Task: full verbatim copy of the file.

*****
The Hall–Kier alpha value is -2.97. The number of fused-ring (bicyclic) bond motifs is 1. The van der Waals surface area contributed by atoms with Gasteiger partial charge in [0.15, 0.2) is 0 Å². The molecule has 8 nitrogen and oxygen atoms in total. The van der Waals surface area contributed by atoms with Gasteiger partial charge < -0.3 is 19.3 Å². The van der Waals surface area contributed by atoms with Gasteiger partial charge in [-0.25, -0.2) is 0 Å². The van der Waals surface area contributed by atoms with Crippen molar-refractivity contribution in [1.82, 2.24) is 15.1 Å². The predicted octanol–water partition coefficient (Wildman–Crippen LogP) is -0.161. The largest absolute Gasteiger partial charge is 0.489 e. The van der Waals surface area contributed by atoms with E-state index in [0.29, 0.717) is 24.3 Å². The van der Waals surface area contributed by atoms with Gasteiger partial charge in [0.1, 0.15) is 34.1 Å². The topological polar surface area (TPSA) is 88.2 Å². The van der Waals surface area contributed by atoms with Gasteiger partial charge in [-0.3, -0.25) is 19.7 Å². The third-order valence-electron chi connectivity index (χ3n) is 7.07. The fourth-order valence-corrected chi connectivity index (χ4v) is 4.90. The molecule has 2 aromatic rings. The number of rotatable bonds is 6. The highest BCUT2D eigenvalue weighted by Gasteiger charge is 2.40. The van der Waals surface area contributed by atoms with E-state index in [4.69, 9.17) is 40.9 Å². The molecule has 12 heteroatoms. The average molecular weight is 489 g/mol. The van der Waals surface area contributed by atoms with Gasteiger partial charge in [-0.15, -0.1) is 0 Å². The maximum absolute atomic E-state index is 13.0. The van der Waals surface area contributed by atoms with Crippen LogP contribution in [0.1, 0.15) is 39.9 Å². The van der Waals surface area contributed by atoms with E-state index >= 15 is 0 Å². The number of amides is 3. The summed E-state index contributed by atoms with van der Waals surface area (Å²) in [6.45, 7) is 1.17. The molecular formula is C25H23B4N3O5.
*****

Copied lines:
The Hall–Kier alpha value is -2.97. The number of fused-ring (bicyclic) bond motifs is 1. The van der Waals surface area contributed by atoms with Gasteiger partial charge in [0.15, 0.2) is 0 Å². The molecule has 8 nitrogen and oxygen atoms in total. The van der Waals surface area contributed by atoms with Gasteiger partial charge < -0.3 is 19.3 Å². The van der Waals surface area contributed by atoms with Gasteiger partial charge in [-0.25, -0.2) is 0 Å². The van der Waals surface area contributed by atoms with Crippen molar-refractivity contribution in [1.82, 2.24) is 15.1 Å². The predicted octanol–water partition coefficient (Wildman–Crippen LogP) is -0.161. The largest absolute Gasteiger partial charge is 0.489 e. The van der Waals surface area contributed by atoms with E-state index in [0.29, 0.717) is 24.3 Å². The van der Waals surface area contributed by atoms with Gasteiger partial charge in [0.1, 0.15) is 34.1 Å². The topological polar surface area (TPSA) is 88.2 Å². The van der Waals surface area contributed by atoms with Gasteiger partial charge in [-0.3, -0.25) is 19.7 Å². The third-order valence-electron chi connectivity index (χ3n) is 7.07. The fourth-order valence-corrected chi connectivity index (χ4v) is 4.90. The molecule has 2 aromatic rings. The number of rotatable bonds is 6. The highest BCUT2D eigenvalue weighted by Gasteiger charge is 2.40. The van der Waals surface area contributed by atoms with E-state index in [4.69, 9.17) is 40.9 Å². The molecule has 12 heteroatoms. The average molecular weight is 489 g/mol. The van der Waals surface area contributed by atoms with Gasteiger partial charge in [-0.15, -0.1) is 0 Å². The maximum absolute atomic E-state index is 13.0. The van der Waals surface area contributed by atoms with Crippen LogP contribution in [0.1, 0.15) is 39.9 Å². The van der Waals surface area contributed by atoms with E-state index >= 15 is 0 Å². The number of amides is 3. The summed E-state index contributed by atoms with van der Waals surface area (Å²) in [6.45, 7) is 1.17. The molecular formula is C25H23B4N3O5.